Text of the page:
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Charter rates take flight as Red Sea driven demand prevails

Photo: AdobeStock Ships at anchor
Shipbroker Braemar has reported a 46% increase in its container charter market index, Boxi, as carriers scramble to deploy tonnage on the diverted Asia to Europe trades which are now navigating around the Cape of Good Hope.

At the end of last year the shipbroker had forecast charter rates to fall to a low of 70 points, but averaging around 80 points for this year. However, as the Red Sea crisis hit the Asia to Europe trade the charter index reacted rapidly showing a steep increase in January from just above 90 points to around 130 today and still rising.

“Red Sea avoidance disruption on the main East-West trades has significantly pushed up container ship charter earnings as liners scramble for gap fillers,” reported Braemar. Adding that, “Since 1 January, the container time charter index has increased by 46%.”

The Houthi attacks have had a significant impact on the charter market forcing industry players to rethink their strategies.

“Geopolitics have ambushed our time charter estimates for 2024 and we have had to have a rethink. Instead of an average of 80 points and a low point of 70 points in 2024, the upwardly revised forecast is for an average 130 / 135 points with a high point of 145 / 150 points.”

In its charter report this week Alphaliner pointed to the continued demand for larger tonnage, “including for vintage units is showing no sign of easing, which remains astonishing considering the continued influx of energy-efficient new building vessels”.

According to Alphaliner the owners and charterers are engaged in a classic battle with owners looking to extend contracts to longer periods, but owners wary of the market conditions and their propensity to rapidly change, and therefore looking for shorter deals.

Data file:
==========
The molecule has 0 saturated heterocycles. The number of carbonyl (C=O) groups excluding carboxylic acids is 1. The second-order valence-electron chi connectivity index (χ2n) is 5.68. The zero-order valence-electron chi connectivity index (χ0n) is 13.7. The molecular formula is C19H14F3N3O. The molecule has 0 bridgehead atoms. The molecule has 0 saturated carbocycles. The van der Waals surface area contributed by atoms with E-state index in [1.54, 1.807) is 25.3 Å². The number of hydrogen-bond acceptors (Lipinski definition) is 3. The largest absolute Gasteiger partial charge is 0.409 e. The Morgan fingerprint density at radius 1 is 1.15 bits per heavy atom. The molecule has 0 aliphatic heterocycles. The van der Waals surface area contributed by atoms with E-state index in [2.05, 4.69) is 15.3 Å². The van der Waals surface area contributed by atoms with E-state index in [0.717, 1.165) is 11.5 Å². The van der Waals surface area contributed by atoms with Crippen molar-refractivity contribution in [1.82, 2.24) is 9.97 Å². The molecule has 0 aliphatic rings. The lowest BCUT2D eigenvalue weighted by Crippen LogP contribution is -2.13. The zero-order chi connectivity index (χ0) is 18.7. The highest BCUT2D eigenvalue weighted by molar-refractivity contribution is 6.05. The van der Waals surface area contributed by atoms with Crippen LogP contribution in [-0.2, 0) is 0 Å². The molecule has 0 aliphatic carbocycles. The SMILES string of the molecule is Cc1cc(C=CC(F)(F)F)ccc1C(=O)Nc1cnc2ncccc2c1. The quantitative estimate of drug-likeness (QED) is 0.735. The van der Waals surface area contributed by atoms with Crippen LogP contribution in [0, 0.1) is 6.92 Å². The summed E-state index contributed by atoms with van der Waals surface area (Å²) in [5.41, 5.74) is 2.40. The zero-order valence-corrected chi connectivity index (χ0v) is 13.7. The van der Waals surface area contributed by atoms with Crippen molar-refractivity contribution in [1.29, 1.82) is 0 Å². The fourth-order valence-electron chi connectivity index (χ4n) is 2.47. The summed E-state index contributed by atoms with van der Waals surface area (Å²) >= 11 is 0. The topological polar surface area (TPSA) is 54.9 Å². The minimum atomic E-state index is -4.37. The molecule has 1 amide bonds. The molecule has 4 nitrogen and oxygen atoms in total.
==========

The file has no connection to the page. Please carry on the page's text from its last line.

With the larger vessels now being scarce, with no new fixtures in the 7,000-13,000 range, and the rapid rise in the medium sizes, 4,000-5,000 teu, now stabilising Alphaliner said attention had turned to the smaller vessel sizes.

“In the smaller sizes, the fixing activity was frantic in the past fortnight, especially between 1,000 teu and 1,900 teu with around thirty fixtures concluded. Fast-expanding SeaLead was one of the busiest market players, fixing seven vessels of 1,700-1,800 teu, including several modern ‘Bangkokmax’ units.”

Braemar puts this surge in fixtures into context, with its original estimates for this year for an 1,700 teu ECO-Bangkokmax at $9,000—$10,000 per day, that has now been revised upwards to $14,000 to $15,000 per day.

Braemar said the Israel - Hamas conflict is continuing and therefore the Houthi attacks will continue, as seen this week with devastating effects.

“We are not political commentators but the chances of the Red Sea avoidance situation remaining, perhaps for the whole of 2024 could be a possibility. With this in mind liner companies will be planning well into the future to minimise service disruption.”

As a result, Braemar has revised its estimates on vessel oversupply for 2024 from the expected 19% to 10%, “effectively halving oversupply in 2024”.

TAGS: Asia Europe